Leaving the Sufism behind, I have to address the last part of Aslan's book, which may be the weakest part of the effort. To suggest that the present day upheaval in the Islamic world is an analogue for the Christian Reformation is cold comfort indeed. He even mentions, in passing, how nasty that transformation was for Europe. No one with even a passing understanding of the history of Reformation and Counter Reformation could be very sanguine about being collateral damage in the brutal exchange between various forms of Islam. Europe went insane for nearly a century and did not get truly right in the head until Darwin came around, if even then. To have a repeat of that chaos and the damage it entailed is not something that any sane person would want to be a part of. Aslan may be correct in that the Islamic Reformation has already begun but he may not be totally honest about how much blood, sweat and tears will be shed in the effort to realign the faith. I understand why Aslan the individual may want to hope for best, but his insistence on viewing the field with rose tinted glasses really does hurt his message. It is pretty clear that Aslan has an agenda here, and he is flogging it for all its worth. I wish that the book did not end on such a partisan note.
Sidebar: The vocal talent was, for the most part, spot on. It was uncanny in many places with the narrator almost sounding like Aslan himself, or at least a close relative. As with most narrators, it is only when a voice other than the author is being read that we get into trouble. It's jarring to have shift in voice and accent, I doubt that Aslan would be using such mimicry. It's the only reason the narrator did not get five stars.
Ignore the the title, this book is no way a "new" history. Some of the sources may be new but the interpretation is solidly Orthodox and traditional.
Sometimes that can be helpful. Other times it can be infuriating when the author gets it exactly wrong. And like the men he covers the author's feel for the subject at hand is sure and steady when the subject is Europe and highly questionable when the subject at hand is Asia or the post colonial "Third Word."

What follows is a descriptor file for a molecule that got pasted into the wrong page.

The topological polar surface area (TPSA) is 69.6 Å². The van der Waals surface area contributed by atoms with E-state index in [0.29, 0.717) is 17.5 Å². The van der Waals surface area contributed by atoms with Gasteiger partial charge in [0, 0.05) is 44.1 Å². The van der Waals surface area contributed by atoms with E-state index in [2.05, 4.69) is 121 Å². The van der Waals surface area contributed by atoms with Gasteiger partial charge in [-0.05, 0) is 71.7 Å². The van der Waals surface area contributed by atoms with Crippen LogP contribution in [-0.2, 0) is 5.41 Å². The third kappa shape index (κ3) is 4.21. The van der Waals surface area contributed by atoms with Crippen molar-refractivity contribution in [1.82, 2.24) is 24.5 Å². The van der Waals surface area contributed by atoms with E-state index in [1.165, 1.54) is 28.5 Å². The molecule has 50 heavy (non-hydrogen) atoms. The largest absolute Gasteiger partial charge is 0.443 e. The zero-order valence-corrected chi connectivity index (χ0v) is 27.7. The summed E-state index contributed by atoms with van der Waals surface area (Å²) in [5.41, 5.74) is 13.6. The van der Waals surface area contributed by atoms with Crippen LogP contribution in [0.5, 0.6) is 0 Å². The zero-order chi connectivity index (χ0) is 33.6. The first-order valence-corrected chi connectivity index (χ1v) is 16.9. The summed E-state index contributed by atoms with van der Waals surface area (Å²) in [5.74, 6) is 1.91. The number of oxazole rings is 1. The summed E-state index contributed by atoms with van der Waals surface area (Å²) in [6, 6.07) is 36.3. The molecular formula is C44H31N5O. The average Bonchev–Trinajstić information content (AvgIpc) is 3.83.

As an overview of nearly fifty years of history, a history that a whole generation has now not lived though, it has its uses. I would use it for a 101 or 102 course, but only as an example of "Orthodox History" and the flaws inherent in the constructing of such history. It would have to be balanced out by other books on the same subject.
If you go in knowing that this is a history of Cold War as told by a Cold Warrior you will have the right mind set for the listen.
The personal story of one man who managed to escape the North Korean Gulag Aquariums Of Pyongyang is a solid performance but somewhat dated.
Written at the turn of the Millennium it has not aged well. To give the author his due he could have not know how lashing himself to the ship of the George W. Bush administration would tarnish the ending of his book.
The beginning is harrowing enough. The author, a mere boy, is first pulled from the comfort of Japan to live in the "worker's paradise" of North Korea by his foolhardy and ideological family. From there the standing of the family is slowly chipped away until one awful night they fall from the elite of North Korean society, from the heights of Pyongyang to the depths of the Korean Gulag.
From there the little boy grows fitfully to a man and that man finally finds a way to escape and report on the daily grind of one of the Korean camps.
The prose are workman like, and the narration moves along, if sometimes sluggishly. It's a good work, but it is not a great work. I would recommend this as a companion to "Nothing To Envy" which is in many ways the stronger of the two books.